February 4th, 2010 | By Sonnie
White people, don’t be mad. This isn’t about you. This is about the Black communities constant need to equate Black History Month with “What White People Did to Black People History Month”. I have but one request. Don’t learn about what happened to Black people, learn what Black people did against all odds. We need a little change in perspective.
This is coming from one angry Black woman who only now is learning what the schools refuse to teach. We learned about slaves, sharecropping, and Civil Rights, but there was never a true conversation about the Black Faces and who they were as People. The power of Black History is not in the pain of slavery, the injustice of Jim Crow, or the segregation of the ’60’s. The true motivating force behind Black History are the INDIVIDUALS who wielded extraordinary strength againt overwhelming odds.
Normally, a myriad of names would enter the spotlight but what’s the point? We will hear they invented this, said that, or became the first to…..whatever. We will learn they were spit on, hung from trees, and separated from their families. Then February will fade and so will all those Great People until next year. As a people, we should be ashamed.
We glimpse over a Rich American Black History and claim Africa as our homeland. Why? Africa didn’t want us, that’s how we got on slave ships. Our ancestors’ African enemies won, rounded us up, and sold us off to build up their territory. We were casualties of War or God had a plan for us. He knew that this GREAT NATION lay on the horizon and would be incomplete without his beautiful Black Children.
Should we forget where we came from? NO. But we can’t forget African Kings like Gezo of the Dahomey who said “The slave trade is the ruling principle of my people. It is the source and the glory of their wealth……the mother lulls the child to sleep with notes of triumph over an enemy reduced to slavery….” Now, this may sound silly but I have a little more hatred for another black man that tries to break my spirit. While we picture Kunta Kinte being broken in America, imagine how he felt when his own kind lead him to those ships and away from everything he had ever known. Turned from a man into property long before he reached America.
And this is where the BS starts. The constant chatter and talk about my personal attachment to master or my inability to couple reality with history. It’s my inability to uncouple reality with history that makes me write articles like this. I can’t look past people like Anthony Johnson, one of the first slaves to reach America. He worked, got his freedom, made some money, and bought himself an indentured servant, John Casor. When Casors time was up, he demanded his freedom. Johnson said “NO” and went to the courts to maintain possession of his property. He won and Casor became his slave until death do them part.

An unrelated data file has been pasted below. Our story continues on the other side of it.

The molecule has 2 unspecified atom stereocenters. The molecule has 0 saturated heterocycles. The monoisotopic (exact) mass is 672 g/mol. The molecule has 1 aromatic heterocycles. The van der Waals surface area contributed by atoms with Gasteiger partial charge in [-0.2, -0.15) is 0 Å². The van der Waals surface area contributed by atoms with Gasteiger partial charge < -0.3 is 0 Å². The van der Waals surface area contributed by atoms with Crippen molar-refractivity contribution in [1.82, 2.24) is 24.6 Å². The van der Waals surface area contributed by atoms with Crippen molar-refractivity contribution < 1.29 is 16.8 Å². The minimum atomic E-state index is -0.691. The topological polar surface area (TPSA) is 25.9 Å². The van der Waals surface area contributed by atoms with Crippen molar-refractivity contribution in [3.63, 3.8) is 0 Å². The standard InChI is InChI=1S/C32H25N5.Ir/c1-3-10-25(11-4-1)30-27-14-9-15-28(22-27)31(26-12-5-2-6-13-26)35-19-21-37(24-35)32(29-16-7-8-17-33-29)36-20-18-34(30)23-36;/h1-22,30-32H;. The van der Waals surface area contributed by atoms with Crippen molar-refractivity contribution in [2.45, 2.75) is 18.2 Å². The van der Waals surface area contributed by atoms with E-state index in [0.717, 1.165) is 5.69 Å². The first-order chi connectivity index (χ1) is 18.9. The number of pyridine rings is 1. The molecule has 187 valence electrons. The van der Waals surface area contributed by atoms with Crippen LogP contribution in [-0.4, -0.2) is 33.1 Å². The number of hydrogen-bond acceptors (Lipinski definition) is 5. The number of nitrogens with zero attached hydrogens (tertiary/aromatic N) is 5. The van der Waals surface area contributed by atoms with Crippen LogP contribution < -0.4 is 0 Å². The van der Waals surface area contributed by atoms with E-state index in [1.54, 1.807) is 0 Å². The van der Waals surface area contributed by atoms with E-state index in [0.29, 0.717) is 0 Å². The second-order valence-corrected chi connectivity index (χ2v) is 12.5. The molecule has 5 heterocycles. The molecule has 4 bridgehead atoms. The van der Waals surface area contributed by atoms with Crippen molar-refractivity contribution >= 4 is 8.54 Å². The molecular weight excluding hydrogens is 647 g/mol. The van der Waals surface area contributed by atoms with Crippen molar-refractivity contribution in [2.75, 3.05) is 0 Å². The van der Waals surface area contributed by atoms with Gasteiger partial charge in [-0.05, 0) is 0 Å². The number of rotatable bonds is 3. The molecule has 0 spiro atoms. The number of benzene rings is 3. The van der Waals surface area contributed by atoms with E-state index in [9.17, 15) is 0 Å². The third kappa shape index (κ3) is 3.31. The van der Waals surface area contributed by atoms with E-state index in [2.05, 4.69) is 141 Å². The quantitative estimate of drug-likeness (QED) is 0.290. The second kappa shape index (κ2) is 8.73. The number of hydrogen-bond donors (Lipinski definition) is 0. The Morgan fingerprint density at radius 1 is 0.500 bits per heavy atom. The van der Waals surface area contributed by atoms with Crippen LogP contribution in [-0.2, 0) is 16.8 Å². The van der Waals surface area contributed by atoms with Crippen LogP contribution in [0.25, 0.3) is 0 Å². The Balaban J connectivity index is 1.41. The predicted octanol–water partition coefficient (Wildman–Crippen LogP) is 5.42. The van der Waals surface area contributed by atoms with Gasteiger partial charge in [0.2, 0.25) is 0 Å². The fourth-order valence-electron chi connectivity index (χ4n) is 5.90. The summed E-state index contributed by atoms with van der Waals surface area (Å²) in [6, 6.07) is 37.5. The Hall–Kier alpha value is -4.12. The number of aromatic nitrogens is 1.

A black man, who was once a slave himself, knew the potential of America and took advantage. Was it right? Of course not. But it happened. Since the very inception of slavery in America, black men have been slave owners. Even when their brothers and sisters were in chains, they were looking out for their own self interest. That’s important imformation to have in this day and age of blacks leaders like Rev. Al Sharpton and Rev. Jesse Jackson.
Don’t you even say it. No, we are not going to talk about white slave owners, it’s Black History Month. I want to talk about the strength of a WOMAN. Imagine having no rights due to the color of your skin and top it off with having no respect due to your gender. Imagine not only risking your life on the Underground Railroad but also trying to protect yourself in a male dominated society. Image you’re Harriet Tubman trying to convince a slave God has ordained their freedom and all they have to do is trust a BLACK WOMAN.
While we revel in the wonder and strength that is Harriet Tubman, she would be nothing if there weren’t people willing to follow her. They had jobs, shelter, food, and a structured existence but they RAN away from it all. They left everything and everyone they had ever known because GOD had sent them an Angel and Guide away from the conformity of slavery. No longer was everything given to them, now they had to work for it because “not even God will do for man what man can do for himself.” Nannie Burroughs
Another great lesson to learn in this day and age. Slavery is about conformity and acceptance. You conform to your surroundings and you accept what ever is handed to you. While we fester in Ghettos and public housing accepting welfare and food stamps, there is a modern day Harriet Tubman. She is a mother that walks her child to school everyday in Chicago because she believes God has ordained him to be more than a street thug. Now imagine her son looking at the holes in her shoes or naps in her hair, wondering if he should have faith in this BLACK WOMAN.
And this is just part one. Both good and bad aspects of Black History told without white people. A focus on how the Matriarchs and Patriarchs of our history treated each other, in addition to their contributions to America. A glaring mirror into what is loss when we value the actions of others and forget the inaction of our own. A plea to remember not just inventions, but faith in God, character, determination, and strength.